Your Sunday Sermon Notes

Let us know about a good point made in the sermon you heard during your Mass of obligation.

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17 Responses to Your Sunday Sermon Notes

  1. PhilipNeri says:

    Let’s ask a somewhat difficult question: do we need a strange miracle to occur before we can say with the utmost confidence: “God has visited His people!”? Do we need a man several days dead revived? Do we need a sick servant healed from a distance? If so, if you need a strange miracle to believe, ask yourself why.

    http://hancaquam.blogspot.com/2016/06/a-strange-miracle.html

    Fr. Philip Neri, OP

  2. Phil_NL says:

    Was in another town yesterday, decided to attend Saturday evening Mass there. Lo and behold, the bishop was there for confirmations. Probably a good thing too, as the general tendency of that parish was probably as liberal as the church was beautiful…. and it was a real gem!

    The bishop spoke on acts of mercy, on opening oneself to the Holy Spirit – all what one’d expect given the occasion, and well phrased. But besides setting the stage of what was expected of those being confirmed, he also spoke to those confirmed long ago; asking whether one still dares to call for Gods help. Given the audience, a sizable part of which most likely went to Mass only on special occasions as these, that was a very good point. Putting faith in God, asking for the Holy Spirit – all fairly simple language, but building a context of a proper relation between man and God at the same time.

    Besides, despite instructions in the booklet to sit down during the Eucharistic prayer, he asked the parish to remain standing (kneeling wouldn’t have worked, no doubt, and most likely some liberal was fuming) and lead us all in an impromptu Ave Maria afterwards because of the feast of The Immaculate Heart of the Blessed Virgin Mary.
    I was well pleased with my bishop that day.

  3. Rob83 says:

    While the phrasing was a bit awkward, the main point was that the devil was roaring like a lion with bizarre teachings of death (abortion and transgender were 2 examples), and that it seems more like it is the 99 who are lost today rather than the one.

  4. Charivari Rob says:

    Excellent today!
    Visiting priest – Eritrean Cistercian from a Stateside monastery on mission appeal.
    Started with the mercy God showed the widows in the readings, moved on to say how we should avail ourselves of the mercy God shows us (sacrament of reconciliation), and how about showing mercy to others by giving to help address some serious spiritual and material needs in his home country.
    Bonus points: you could hear the eyebrows going up all around the church as he told us about Mass at home. 3 or 4 hours of prayer and music to warm up before 2 hours for Mass. A little different from our typical 45 – 60 minutes.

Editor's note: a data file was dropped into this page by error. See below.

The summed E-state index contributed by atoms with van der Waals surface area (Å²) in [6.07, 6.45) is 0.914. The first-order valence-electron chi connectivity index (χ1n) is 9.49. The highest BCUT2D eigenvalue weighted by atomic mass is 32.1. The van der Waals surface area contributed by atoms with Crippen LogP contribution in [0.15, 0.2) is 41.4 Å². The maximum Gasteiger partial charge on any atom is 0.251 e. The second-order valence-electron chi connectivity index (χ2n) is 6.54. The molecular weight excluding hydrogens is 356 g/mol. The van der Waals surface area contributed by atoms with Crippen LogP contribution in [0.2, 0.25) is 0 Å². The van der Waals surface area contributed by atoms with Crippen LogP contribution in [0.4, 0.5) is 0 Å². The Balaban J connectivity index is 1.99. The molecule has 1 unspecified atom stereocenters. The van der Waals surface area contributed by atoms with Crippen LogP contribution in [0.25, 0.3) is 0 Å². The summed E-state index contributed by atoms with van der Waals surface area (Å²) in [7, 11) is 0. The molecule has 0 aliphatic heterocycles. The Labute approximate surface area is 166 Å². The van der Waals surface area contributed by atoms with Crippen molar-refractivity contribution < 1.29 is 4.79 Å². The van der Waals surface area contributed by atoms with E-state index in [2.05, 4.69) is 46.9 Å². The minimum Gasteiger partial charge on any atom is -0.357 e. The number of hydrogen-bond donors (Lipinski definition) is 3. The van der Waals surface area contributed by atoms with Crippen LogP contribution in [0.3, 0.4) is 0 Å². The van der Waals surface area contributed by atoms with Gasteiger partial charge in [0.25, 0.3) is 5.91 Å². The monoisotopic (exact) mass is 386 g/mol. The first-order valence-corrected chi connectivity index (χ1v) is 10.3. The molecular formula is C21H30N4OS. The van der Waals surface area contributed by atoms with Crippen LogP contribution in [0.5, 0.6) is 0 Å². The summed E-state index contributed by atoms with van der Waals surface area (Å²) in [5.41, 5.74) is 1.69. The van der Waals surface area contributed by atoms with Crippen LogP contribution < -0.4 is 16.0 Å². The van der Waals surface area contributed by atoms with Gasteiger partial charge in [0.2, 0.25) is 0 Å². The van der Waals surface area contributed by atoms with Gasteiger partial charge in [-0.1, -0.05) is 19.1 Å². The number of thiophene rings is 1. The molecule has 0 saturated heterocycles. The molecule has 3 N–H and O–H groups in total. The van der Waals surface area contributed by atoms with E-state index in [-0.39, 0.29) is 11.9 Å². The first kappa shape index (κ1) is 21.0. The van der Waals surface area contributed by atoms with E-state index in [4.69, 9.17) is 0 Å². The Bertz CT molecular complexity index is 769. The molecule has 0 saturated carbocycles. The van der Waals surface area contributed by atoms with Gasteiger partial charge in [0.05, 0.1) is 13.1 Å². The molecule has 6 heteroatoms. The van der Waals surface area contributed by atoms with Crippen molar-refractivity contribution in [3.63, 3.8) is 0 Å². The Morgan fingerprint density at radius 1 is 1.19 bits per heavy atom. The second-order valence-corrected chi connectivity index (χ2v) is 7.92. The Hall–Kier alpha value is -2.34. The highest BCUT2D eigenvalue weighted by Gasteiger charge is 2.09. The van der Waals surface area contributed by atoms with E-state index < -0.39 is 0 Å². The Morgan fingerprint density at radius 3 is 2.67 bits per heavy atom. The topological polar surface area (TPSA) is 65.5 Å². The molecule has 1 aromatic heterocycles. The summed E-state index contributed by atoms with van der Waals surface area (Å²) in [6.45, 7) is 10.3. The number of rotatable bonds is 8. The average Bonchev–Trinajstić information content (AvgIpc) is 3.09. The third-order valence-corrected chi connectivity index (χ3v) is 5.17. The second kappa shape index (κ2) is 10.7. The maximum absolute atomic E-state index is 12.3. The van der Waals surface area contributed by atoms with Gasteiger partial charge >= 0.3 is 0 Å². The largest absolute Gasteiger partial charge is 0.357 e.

He sang a verse from one of the hymns for us, too.

  5. Dr. Edward Peters says:

    The homily I heard today was in Arabic, so I don’t know whether any good points were made in it. My daughter seemed to like it, though, so…

  6. Mike says:

    When we look upon Him Whom we have pierced by our sins, we learn that He has come not to condemn us but to rescue us in His mercy.

  7. benedetta says:

    4th Sunday after Pentecost, the Sunday of Christ the Teacher, in the Ukrainian Greek Catholic Rite. On Romans 5:1-10 and St. Matthew’s Gospel 6:22-33 by our Father Deacon. Our society has become besotted with despair, as reflected in uncontrolled impulses toward eliminating life through legislation. We even second guess whether any child’s life is worth saving. And yet, this Gospel, these readings together point out the everlasting way forward: hope, which is present wherever human life dwells. A very beautiful Divine Liturgy that was enjoyed by a great many.

  8. Susan G says:

    I went to a Novus Ordo Mass today. My priest’s homily focused on the question “Why me, God?” We ask this frequently, but with a negative undertone, in a way of complaint. We should ask this because of the good God has done in our lives, the many unmerited blessings He has poured out. When we begin to ask this question, we will discover more about who God is.

  9. APX says:

    The confessional is the gate to Heaven.

  10. MikeToo says:

    Father mentioned the similarities between the first reading about Elijah and Jesus. It was miracles like this one which gave Jesus the reputation of being Elijah returned. Like when he asks, who do people say that I am? He is more than just a prophet and his miracles go beyond the simple healing to expose this truth. When prophets spoke for God in the old testament, they almost always start with phases like, “Thus says the Lord, . . . ” When Jesus spoke to the dead man he said “Arise!” he spoke with the authority of God.